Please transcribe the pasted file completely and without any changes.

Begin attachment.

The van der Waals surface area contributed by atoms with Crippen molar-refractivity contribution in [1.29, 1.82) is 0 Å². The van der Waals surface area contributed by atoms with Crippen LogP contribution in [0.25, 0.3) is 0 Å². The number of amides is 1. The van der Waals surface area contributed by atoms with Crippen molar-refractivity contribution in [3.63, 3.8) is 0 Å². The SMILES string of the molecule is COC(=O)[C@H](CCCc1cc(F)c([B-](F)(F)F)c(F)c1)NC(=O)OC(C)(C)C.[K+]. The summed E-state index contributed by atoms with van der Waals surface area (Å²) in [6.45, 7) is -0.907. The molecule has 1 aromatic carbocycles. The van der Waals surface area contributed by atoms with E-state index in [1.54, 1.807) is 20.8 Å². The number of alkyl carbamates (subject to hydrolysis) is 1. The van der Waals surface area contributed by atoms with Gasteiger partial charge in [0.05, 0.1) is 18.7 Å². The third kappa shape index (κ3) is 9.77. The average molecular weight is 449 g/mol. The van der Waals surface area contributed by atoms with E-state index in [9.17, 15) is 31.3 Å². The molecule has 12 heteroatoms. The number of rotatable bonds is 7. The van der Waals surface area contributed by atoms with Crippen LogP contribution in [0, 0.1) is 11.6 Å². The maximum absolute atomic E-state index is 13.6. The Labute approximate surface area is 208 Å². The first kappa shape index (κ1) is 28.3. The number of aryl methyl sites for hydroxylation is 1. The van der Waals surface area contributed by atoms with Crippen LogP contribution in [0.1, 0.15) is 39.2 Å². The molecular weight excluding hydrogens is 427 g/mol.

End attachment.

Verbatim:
The van der Waals surface area contributed by atoms with Crippen molar-refractivity contribution in [1.29, 1.82) is 0 Å². The van der Waals surface area contributed by atoms with Crippen LogP contribution in [0.25, 0.3) is 0 Å². The number of amides is 1. The van der Waals surface area contributed by atoms with Crippen molar-refractivity contribution in [3.63, 3.8) is 0 Å². The SMILES string of the molecule is COC(=O)[C@H](CCCc1cc(F)c([B-](F)(F)F)c(F)c1)NC(=O)OC(C)(C)C.[K+]. The summed E-state index contributed by atoms with van der Waals surface area (Å²) in [6.45, 7) is -0.907. The molecule has 1 aromatic carbocycles. The van der Waals surface area contributed by atoms with E-state index in [1.54, 1.807) is 20.8 Å². The number of alkyl carbamates (subject to hydrolysis) is 1. The van der Waals surface area contributed by atoms with Gasteiger partial charge in [0.05, 0.1) is 18.7 Å². The third kappa shape index (κ3) is 9.77. The average molecular weight is 449 g/mol. The van der Waals surface area contributed by atoms with E-state index in [9.17, 15) is 31.3 Å². The molecule has 12 heteroatoms. The number of rotatable bonds is 7. The van der Waals surface area contributed by atoms with Crippen LogP contribution in [0, 0.1) is 11.6 Å². The maximum absolute atomic E-state index is 13.6. The Labute approximate surface area is 208 Å². The first kappa shape index (κ1) is 28.3. The number of aryl methyl sites for hydroxylation is 1. The van der Waals surface area contributed by atoms with Crippen LogP contribution in [0.1, 0.15) is 39.2 Å². The molecular weight excluding hydrogens is 427 g/mol.